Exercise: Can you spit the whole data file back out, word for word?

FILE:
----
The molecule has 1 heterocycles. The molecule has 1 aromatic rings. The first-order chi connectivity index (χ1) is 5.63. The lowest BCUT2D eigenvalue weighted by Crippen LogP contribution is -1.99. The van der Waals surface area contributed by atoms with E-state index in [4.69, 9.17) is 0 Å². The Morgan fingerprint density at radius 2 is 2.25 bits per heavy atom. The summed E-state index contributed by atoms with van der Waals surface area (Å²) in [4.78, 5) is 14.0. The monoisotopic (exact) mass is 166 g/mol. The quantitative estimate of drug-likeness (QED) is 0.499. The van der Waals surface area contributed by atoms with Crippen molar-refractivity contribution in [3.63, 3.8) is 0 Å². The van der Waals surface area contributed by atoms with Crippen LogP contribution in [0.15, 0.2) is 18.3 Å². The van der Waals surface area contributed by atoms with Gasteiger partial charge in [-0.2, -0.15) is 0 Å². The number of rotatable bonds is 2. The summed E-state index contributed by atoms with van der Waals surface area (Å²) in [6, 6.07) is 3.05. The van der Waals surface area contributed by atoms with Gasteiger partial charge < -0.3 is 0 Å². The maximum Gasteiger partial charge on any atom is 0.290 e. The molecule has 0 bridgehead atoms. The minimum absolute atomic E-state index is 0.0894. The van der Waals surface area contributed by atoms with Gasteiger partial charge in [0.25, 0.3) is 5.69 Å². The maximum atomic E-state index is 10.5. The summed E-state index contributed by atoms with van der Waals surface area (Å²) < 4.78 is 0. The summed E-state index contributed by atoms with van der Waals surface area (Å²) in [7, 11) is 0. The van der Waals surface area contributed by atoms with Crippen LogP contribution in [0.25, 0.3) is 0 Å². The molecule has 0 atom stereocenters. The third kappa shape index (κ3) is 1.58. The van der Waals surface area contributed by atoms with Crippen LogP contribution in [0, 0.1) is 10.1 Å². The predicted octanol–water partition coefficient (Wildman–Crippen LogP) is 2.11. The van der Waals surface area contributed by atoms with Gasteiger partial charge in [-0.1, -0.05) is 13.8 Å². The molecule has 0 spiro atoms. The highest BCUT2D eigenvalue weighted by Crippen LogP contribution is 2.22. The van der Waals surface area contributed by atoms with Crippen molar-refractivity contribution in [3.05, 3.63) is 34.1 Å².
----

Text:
The molecule has 1 heterocycles. The molecule has 1 aromatic rings. The first-order chi connectivity index (χ1) is 5.63. The lowest BCUT2D eigenvalue weighted by Crippen LogP contribution is -1.99. The van der Waals surface area contributed by atoms with E-state index in [4.69, 9.17) is 0 Å². The Morgan fingerprint density at radius 2 is 2.25 bits per heavy atom. The summed E-state index contributed by atoms with van der Waals surface area (Å²) in [4.78, 5) is 14.0. The monoisotopic (exact) mass is 166 g/mol. The quantitative estimate of drug-likeness (QED) is 0.499. The van der Waals surface area contributed by atoms with Crippen molar-refractivity contribution in [3.63, 3.8) is 0 Å². The van der Waals surface area contributed by atoms with Crippen LogP contribution in [0.15, 0.2) is 18.3 Å². The van der Waals surface area contributed by atoms with Gasteiger partial charge in [-0.2, -0.15) is 0 Å². The number of rotatable bonds is 2. The summed E-state index contributed by atoms with van der Waals surface area (Å²) in [6, 6.07) is 3.05. The van der Waals surface area contributed by atoms with Gasteiger partial charge < -0.3 is 0 Å². The maximum Gasteiger partial charge on any atom is 0.290 e. The molecule has 0 bridgehead atoms. The minimum absolute atomic E-state index is 0.0894. The van der Waals surface area contributed by atoms with Gasteiger partial charge in [0.25, 0.3) is 5.69 Å². The maximum atomic E-state index is 10.5. The summed E-state index contributed by atoms with van der Waals surface area (Å²) < 4.78 is 0. The summed E-state index contributed by atoms with van der Waals surface area (Å²) in [7, 11) is 0. The van der Waals surface area contributed by atoms with Crippen LogP contribution in [0.25, 0.3) is 0 Å². The molecule has 0 atom stereocenters. The third kappa shape index (κ3) is 1.58. The van der Waals surface area contributed by atoms with Crippen LogP contribution in [0, 0.1) is 10.1 Å². The predicted octanol–water partition coefficient (Wildman–Crippen LogP) is 2.11. The van der Waals surface area contributed by atoms with Gasteiger partial charge in [-0.1, -0.05) is 13.8 Å². The molecule has 0 spiro atoms. The highest BCUT2D eigenvalue weighted by Crippen LogP contribution is 2.22. The van der Waals surface area contributed by atoms with Crippen molar-refractivity contribution in [3.05, 3.63) is 34.1 Å².